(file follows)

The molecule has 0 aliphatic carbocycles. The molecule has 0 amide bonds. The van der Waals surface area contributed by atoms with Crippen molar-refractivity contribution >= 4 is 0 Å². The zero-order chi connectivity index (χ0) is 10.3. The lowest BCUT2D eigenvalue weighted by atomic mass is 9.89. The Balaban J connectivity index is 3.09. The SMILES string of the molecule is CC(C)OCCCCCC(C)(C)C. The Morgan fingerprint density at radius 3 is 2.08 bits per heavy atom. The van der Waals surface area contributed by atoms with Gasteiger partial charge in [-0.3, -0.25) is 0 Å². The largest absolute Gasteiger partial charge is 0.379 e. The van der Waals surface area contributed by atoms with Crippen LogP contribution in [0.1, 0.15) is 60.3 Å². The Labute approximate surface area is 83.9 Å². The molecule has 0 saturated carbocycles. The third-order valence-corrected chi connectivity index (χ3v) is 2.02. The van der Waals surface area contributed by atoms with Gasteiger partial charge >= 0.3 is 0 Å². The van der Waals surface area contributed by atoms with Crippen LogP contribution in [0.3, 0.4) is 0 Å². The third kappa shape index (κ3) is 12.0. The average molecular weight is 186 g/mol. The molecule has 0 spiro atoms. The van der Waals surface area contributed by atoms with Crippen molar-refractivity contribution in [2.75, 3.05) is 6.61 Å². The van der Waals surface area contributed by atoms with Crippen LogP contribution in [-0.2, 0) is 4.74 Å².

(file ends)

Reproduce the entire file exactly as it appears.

The molecule has 0 aliphatic carbocycles. The molecule has 0 amide bonds. The van der Waals surface area contributed by atoms with Crippen molar-refractivity contribution >= 4 is 0 Å². The zero-order chi connectivity index (χ0) is 10.3. The lowest BCUT2D eigenvalue weighted by atomic mass is 9.89. The Balaban J connectivity index is 3.09. The SMILES string of the molecule is CC(C)OCCCCCC(C)(C)C. The Morgan fingerprint density at radius 3 is 2.08 bits per heavy atom. The van der Waals surface area contributed by atoms with Gasteiger partial charge in [-0.3, -0.25) is 0 Å². The largest absolute Gasteiger partial charge is 0.379 e. The van der Waals surface area contributed by atoms with Crippen LogP contribution in [0.1, 0.15) is 60.3 Å². The Labute approximate surface area is 83.9 Å². The molecule has 0 saturated carbocycles. The third-order valence-corrected chi connectivity index (χ3v) is 2.02. The van der Waals surface area contributed by atoms with Gasteiger partial charge >= 0.3 is 0 Å². The van der Waals surface area contributed by atoms with Crippen LogP contribution in [0.3, 0.4) is 0 Å². The third kappa shape index (κ3) is 12.0. The average molecular weight is 186 g/mol. The molecule has 0 spiro atoms. The van der Waals surface area contributed by atoms with Crippen molar-refractivity contribution in [2.75, 3.05) is 6.61 Å². The van der Waals surface area contributed by atoms with Crippen LogP contribution in [-0.2, 0) is 4.74 Å².